Oakdale’s Lexi Webb Might Just Be One Of The Best High School Softball Hitters In The Country — And She Can Pitch, Too •
Lexi Webb, the embodiment of power and potential on the diamond, blushes when the conversation turns to her.
These days, the Oakdale High senior has been the center of a nationwide conversation. It starts with a summer story that sounds more like a tall tale, but look around …
Paul Bunyan and his blue ox are nowhere to be found. There’s no mention of a Yeti or giant beanstalk. There’s just a pony-tailed girl, powerfully built and yielding a thunder stick, with a unique ability to test the fences of any ballpark she occupies.
“Lexi Webb is the best player in the country,” gushed Brian Goulart, the longtime coach at East Union-Manteca, Oakdale’s chief rival in the ever-competitive Valley Oak League. “She even has pros saying she’s the best hitter they’ve ever seen.”
Webb established herself as a rising prospect and all-state talent during her first three years at Oakdale, a softball powerhouse rooted in the southern half of the Sac-Joaquin Section.
“We expect to win section banners,” Oakdale coach Larry Loger said matter-of-factly.
In all, the Mustangs have won five section championships (in six finals appearances) and produced current Division I stars Grace Green, a starting freshman at Oklahoma; twins Maddi and Kindra Hackbarth, now in their second season at Arizona State; and Fresno State’s Haley Fuller, to name a few.
Webb, who pitches and plays first base, might be better than them all.
“I hate giving Oakdale props,” Goulart said, “but she’s the one. They’re going to be hard to beat. They’ll be nationally ranked and probably win a section championship.”
A two-time Cal-Hi Sports All-State selection, Webb boasts a career average of .461 with 19 home runs, 44 extra-base hits and 79 RBIs. She’s also 31-7 with a 1.49 ERA and 277 strikeouts in 222-plus innings.
As a junior, Webb pieced together her best season with nine home runs, 41 RBI and a .493 average. She was 18-2 as the Mustangs’ ace, piling up 142 strikeouts in 118 innings. Cal-Hi Sports named her to its All-State Medium School and Underclassmen teams.
“No doubt, she’s one of the best players in this area, not just Oakdale High,” Loger said. “As far as power, she’s the most powerful hitter we’ve ever had. As a pitcher, she went from being a thrower to a pitcher last year.”
Webb burst onto the national scene, though, during a travel ball showcase in Florida last summer. Playing for Batbusters (Bay Area), Webb qualified for the final of a home run derby, where she competed against some of the top power hitters in the game, regardless of age and rank.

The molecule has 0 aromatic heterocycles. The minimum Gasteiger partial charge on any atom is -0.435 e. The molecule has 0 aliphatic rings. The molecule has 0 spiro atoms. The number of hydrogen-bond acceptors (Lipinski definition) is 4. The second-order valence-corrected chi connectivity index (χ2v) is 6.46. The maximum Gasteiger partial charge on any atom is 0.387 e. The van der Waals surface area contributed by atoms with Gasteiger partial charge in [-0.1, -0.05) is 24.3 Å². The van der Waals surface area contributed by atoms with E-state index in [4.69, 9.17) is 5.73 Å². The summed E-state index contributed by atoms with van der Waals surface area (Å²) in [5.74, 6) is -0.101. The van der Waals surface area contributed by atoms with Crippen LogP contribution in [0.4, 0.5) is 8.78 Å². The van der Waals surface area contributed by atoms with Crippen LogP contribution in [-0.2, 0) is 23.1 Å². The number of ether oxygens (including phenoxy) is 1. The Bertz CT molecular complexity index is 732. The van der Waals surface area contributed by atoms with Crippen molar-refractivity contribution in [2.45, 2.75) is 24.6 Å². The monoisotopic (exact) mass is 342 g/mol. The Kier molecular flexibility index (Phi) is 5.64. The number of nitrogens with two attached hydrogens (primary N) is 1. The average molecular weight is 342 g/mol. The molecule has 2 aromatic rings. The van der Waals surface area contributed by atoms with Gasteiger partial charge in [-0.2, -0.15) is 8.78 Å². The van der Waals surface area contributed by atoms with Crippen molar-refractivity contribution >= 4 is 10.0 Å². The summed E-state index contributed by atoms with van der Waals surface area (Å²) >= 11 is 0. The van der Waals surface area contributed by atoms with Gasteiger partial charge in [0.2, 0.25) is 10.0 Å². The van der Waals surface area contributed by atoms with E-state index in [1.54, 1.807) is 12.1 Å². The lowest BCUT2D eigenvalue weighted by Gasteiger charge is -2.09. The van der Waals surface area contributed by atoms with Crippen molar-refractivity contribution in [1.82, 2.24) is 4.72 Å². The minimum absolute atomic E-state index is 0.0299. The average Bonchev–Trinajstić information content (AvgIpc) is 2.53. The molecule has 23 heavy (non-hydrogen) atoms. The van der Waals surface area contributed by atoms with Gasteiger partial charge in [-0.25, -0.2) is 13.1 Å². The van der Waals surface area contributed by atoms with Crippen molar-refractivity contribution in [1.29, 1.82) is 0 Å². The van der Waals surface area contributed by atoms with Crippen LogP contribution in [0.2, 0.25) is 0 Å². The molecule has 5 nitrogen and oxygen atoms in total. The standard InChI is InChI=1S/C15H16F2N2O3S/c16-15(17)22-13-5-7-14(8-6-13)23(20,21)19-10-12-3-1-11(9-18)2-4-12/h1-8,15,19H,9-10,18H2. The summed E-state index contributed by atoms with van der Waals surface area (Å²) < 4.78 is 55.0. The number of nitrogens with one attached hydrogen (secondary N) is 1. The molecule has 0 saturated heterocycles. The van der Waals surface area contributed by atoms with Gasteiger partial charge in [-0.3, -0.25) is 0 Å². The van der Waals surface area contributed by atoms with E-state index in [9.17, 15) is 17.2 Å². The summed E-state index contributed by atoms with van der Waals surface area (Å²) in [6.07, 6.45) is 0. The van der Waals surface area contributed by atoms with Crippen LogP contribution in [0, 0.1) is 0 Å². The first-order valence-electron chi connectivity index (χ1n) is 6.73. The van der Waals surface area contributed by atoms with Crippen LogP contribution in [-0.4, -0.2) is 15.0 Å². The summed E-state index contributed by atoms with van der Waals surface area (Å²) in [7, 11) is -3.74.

The field, she said, was sprinkled with All-Americans and professionals.
Butterflies swirled in her stomach. The lights brightened. The stakes raised. Webb, as humble as she is hungry, never imagined a moment like this — sharing the same batter’s box with the elite.
“I made it to the end with the pros. That really did happen,” Webb said. “I was nervous at first, because it was a big spotlight and big field. It was at night and the lights were on. It was exciting and nerve-wracking, but after I started hitting …”
Webb dazzled with one moonshot after another. In a 60-second show of force, Webb clubbed 16 home runs, twice as many as the next closest competitor. It was a pinch-me moment, confirmed by the roar of the crowd.
“I turned around and everyone was screaming,” Webb said. “All the pros said what a good job I did. It was an inspiring moment for me. They were asking where I was going to college.”
Webb will attend Fresno State after decommitting from South Alabama. Loger said Webb spurned other offers to attend Fresno State, a program that will allow her family to be a part of her softball experience.
Her father, Steven Webb, has been instrumental in developing one of the sweetest swings in the nation. Together, the two can be found on diamonds in the Oakdale area fine-tuning her technique at the plate or twirling pitches at 60 mph.
Webb also works out four days a week at The Performance Lab in Modesto, maximizing a cardio-and-lifting program crafted by trainer Brett Butler. As more of her peers dabble and play other sports, Webb is a proud specialist.
“She’s doing all the right things,” Loger said, “and she’s getting all the right results.”
“There are days when she gets on a roll and hits 275- to 350-foot shots, one right after the other after the other,” Loger said. “Not only is she as strong as can be, but she has quickness in her bat and she’s really technically sound with her swing.”
Webb shies away from such praise.
She insists her biggest strides as a player aren’t physical. They’re mental. Playing behind stars such as Green and the Hackbarth twins, Webb learned of the power in her voice, not just her bat.
She alone won’t carry Oakdale to a sixth section banner. The team will lean on pitchers Cortney Koelmans and Mariyn Waterman, and look to others to fill the holes left by Green and Adrianna Aguilar.
“(Green) was an all-around great player. I am inspired to be like her,” Webb said. “She taught me how to coach these girls, how to help this team so we can improve. That’s our main goal, to improve every game so when it comes to playoffs we can win a blue banner.
“I don’t have one yet. I feel like that’s the missing piece. This is my last year. This is my last chance.”